Hypocalcemia on dairy farms is not a new problem; we know that most cows have a low blood calcium concentration after calving. How we manage and treat these animals has changed over time, though. Luciano Caixeta, an associate professor of dairy production medicine at the University of Minnesota, talked through recent research on hypocalcemia on an episode of the Professional Dairy Producers (PDPW) Dairy Signal broadcast.

Hypocalcemia is defined as a low blood calcium concentration with or without clinical signs. Caixeta shared that clinical hypocalcemia affects about 1% of cows, while subclinical affects anywhere from 25% to 73% of cows on farms. He shared that we have learned different ways hypocalcemia affects cows and showed data on a study of 300 multiparous dairy cows.

They broke the cows into four groups of blood calcium concentration at calving:

  1. Normocalcemia – 41%. These cows didn’t drop too low.
  2. Transient hypocalcemia – 13%. These cows dropped and then rebounded quickly.
  3. Persistent hypocalcemia – 19%. These cows dropped and did not rebound fully.
  4. Transient hypocalcemia – 27%. These cows had a delayed drop and did not rebound fully.

The cows with persistent and transient hypocalcemia are the problem cows we want to target, shared Caixeta. Their data showed that cows with a low blood calcium only on the day of calving developed fewer diseases, were less likely to be removed from the herd, and provided more milk than cows with persistent low blood calcium for multiple days postpartum.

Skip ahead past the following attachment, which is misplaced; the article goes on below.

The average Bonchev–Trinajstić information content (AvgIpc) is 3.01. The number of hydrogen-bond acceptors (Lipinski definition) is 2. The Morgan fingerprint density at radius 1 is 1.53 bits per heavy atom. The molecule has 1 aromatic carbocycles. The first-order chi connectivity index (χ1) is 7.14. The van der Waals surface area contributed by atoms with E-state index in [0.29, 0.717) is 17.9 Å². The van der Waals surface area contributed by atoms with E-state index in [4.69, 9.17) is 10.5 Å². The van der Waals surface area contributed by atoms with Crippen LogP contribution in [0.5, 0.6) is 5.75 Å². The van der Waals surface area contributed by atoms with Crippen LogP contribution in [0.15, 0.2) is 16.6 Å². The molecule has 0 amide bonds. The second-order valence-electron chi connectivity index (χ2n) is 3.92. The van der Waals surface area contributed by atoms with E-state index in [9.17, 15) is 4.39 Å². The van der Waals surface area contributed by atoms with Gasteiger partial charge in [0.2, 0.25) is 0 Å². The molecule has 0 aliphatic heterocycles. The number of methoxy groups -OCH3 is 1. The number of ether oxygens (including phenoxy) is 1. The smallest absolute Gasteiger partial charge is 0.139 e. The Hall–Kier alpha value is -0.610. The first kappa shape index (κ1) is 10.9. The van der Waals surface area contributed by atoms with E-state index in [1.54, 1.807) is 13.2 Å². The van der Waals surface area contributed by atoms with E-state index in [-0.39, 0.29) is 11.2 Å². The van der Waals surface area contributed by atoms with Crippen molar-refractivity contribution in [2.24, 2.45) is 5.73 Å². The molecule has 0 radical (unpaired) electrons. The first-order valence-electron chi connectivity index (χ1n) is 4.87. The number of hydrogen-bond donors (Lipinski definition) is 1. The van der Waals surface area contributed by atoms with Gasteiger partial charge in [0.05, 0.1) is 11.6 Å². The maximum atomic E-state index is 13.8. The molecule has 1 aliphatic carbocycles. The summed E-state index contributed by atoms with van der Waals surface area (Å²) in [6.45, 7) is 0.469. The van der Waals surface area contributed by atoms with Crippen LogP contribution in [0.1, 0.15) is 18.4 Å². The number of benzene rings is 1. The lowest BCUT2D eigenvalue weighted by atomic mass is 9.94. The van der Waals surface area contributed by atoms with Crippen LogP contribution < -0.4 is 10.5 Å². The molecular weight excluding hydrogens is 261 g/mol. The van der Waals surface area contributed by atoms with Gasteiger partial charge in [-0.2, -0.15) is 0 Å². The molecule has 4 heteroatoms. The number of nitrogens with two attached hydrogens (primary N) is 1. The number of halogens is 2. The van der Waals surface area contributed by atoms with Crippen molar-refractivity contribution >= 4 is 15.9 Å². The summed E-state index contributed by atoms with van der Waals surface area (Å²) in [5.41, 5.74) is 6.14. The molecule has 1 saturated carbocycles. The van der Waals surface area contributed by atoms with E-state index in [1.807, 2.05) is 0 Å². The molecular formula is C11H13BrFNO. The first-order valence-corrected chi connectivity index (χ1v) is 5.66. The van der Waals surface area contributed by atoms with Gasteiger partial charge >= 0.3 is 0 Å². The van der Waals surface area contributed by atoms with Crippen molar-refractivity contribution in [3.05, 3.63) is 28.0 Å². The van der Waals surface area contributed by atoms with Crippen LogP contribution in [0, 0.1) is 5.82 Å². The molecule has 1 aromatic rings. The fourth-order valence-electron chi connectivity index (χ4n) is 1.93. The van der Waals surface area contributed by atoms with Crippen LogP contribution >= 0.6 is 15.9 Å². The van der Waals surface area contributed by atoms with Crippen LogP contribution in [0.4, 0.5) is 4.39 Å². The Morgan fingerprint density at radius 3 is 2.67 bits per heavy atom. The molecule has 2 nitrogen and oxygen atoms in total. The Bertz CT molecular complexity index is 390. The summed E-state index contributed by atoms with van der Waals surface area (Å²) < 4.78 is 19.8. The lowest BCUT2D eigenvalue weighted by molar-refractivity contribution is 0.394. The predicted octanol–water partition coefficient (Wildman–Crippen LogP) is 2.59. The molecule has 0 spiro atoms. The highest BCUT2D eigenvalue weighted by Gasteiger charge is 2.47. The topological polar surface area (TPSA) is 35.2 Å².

When a farm does have a clinical case of hypocalcemia, the first thing to assess is whether or not the cow is able to stand. If not, the cow should slowly receive an intravenous bottle of 23% calcium gluconate or CMPK. Caixeta explained that a down cow has a significantly low blood calcium concentration and needs the sudden jump in blood calcium concentration that an intravenous bottle provides. Cows that can stand don’t have as low of a level, and an intravenous bottle would boost levels too high, causing the cow to re-regulate to a point that is lower than what she needs.

A second bottle at the same time as the first bottle would trigger a similar response and provide too much immediate calcium. Administering a second bottle intravenously 12 hours later or subcutaneously administering a second bottle is also ineffective. Only if a cow is down again should she receive another intravenous bottle of calcium.

If a farm uses calcium boluses, Caixeta shared that a blanket treatment of all cows isn’t necessary. Primiparous cows don’t need a calcium bolus, but high-producing older cows, lame cows, or any cow that isn’t eating well around calving would benefit.

Managing calcium levels around calving and selectively treating cows for hypocalcemia will save a producer money. It also helps cows transition more successfully into the next lactation.

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(c) Hoard's Dairyman Intel 2023
November 30, 2023
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